Dr. Sundaram said India established its diplomatic mission in Brussels as early as 1962. Its relationship with the forerunner of the EU has resulted in an economic and trade agreement in 1980. In 1993, India signed a partnership and economic co-operation agreement, which has now become a Free Trade Agreement. This has resulted in an increase in trade from Euro 69 billions to Euro 100 billions. The relationship over the years transformed from a commercial to economic and to a strategic partnership. Despite this, in areas like labour rights, sustainable development and environmental issues, the respective positions taken by the EU and India have remained a stumbling block to further growth of bilateral relations. The European sensitivity on these scores is matched only by the political dynamics in India. At the same time, the EU has acted as a gateway for India, to the whole of Europe on matters of trade, science and technologies.

Dr. Sundaram also touched upon issues pertaining to sovereignty and commercial interests. The EU has dealt with this question by having well defined treaties that take into account the interests of all member-States. This apart, the EU as a body is flexible to accommodate the interests of all its members. To this end, member-States have accepted a few aspects of the EU as a whole and have left other aspects to be dealt with in the future -- thus providing enough room for every member to adjust and to be accommodated within the EU. As an example, he cited Britain, which is a full-fledged member of the EU, but is not a part of the common currency or the Euro zone.

Added to this was that none of the member-States has fully met with the obligations set forth by the EU. The economic policies of member-States are not always in tune with those prescribed by the EU. The EU is influenced by the members and therefore, the interests of individual States have in fact influenced the interests of the organisation. At the same time, the speaker ruled out the possibility of any cartelisation within EU. In this context, there is a great deal of diversity within EU, where Germany is a financial super-power. This has thrown the door open, for a number of issues to be taken up in and by the EU. The most prominent of these issues is that of immigration. This is primary due to the diversity that lies in Europe, which runs parallel to the economic development of individual States. This is also compounded by the variation in the laws of individual countries with respect to immigrants that come from outside the EU. At the same time, the need for foreign skilled labour has also been a driving force.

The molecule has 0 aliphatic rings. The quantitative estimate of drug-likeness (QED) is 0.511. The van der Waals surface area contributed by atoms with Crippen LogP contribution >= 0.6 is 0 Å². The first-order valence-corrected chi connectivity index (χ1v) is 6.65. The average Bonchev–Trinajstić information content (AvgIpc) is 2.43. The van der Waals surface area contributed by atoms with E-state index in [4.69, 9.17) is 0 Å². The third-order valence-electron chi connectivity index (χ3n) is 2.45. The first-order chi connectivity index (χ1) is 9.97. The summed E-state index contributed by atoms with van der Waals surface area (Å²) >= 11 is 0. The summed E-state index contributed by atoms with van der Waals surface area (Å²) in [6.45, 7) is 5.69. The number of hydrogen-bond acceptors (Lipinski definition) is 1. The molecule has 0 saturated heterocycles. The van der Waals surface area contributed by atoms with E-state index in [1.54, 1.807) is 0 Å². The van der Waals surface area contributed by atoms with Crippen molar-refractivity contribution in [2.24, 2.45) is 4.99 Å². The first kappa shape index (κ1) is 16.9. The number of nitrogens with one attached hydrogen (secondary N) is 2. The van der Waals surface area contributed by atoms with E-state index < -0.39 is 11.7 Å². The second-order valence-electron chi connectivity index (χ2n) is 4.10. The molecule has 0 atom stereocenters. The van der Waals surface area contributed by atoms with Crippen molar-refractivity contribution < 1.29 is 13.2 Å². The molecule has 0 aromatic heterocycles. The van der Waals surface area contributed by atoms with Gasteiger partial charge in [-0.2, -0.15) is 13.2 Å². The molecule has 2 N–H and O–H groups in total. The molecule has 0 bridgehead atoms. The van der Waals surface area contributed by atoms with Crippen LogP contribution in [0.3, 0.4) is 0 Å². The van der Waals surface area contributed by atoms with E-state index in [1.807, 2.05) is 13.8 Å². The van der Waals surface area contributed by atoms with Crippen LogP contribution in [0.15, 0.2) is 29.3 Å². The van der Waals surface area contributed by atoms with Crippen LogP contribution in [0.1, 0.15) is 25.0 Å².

Another point of discussion within the EU is its expansion. Due to the size and nature of the organisation, new members will enjoy all the benefits of the EU but may not have become an integral part of the EU's governing council. This is so because of the size of the organization with all its member-States. Dr. Sundaram pointed out that the membership of Turkey has been a sore point. He observed that the European Union was predominantly made up of Christian nations where as Turkey is a Muslim- dominated country.

Drawing a parallel with the South Asian Association for Regional Cooperation (SAARC), Dr Sundaram said that the EU has overcome many issues of the kind, and managed them better than the other regional grouping. The European Union has taken the economic route to co-operate and not the political or the military form of co-operation that have lesser chances of success. Here the primary issue for SAARC is the size of India, which ends up making India a big brother of the region. The EU did not have such problems as the SAARC, he said.

(This report was prepared by Sripathi Narayanan, M Phil (Defence and Strategic Studies), University of Madras)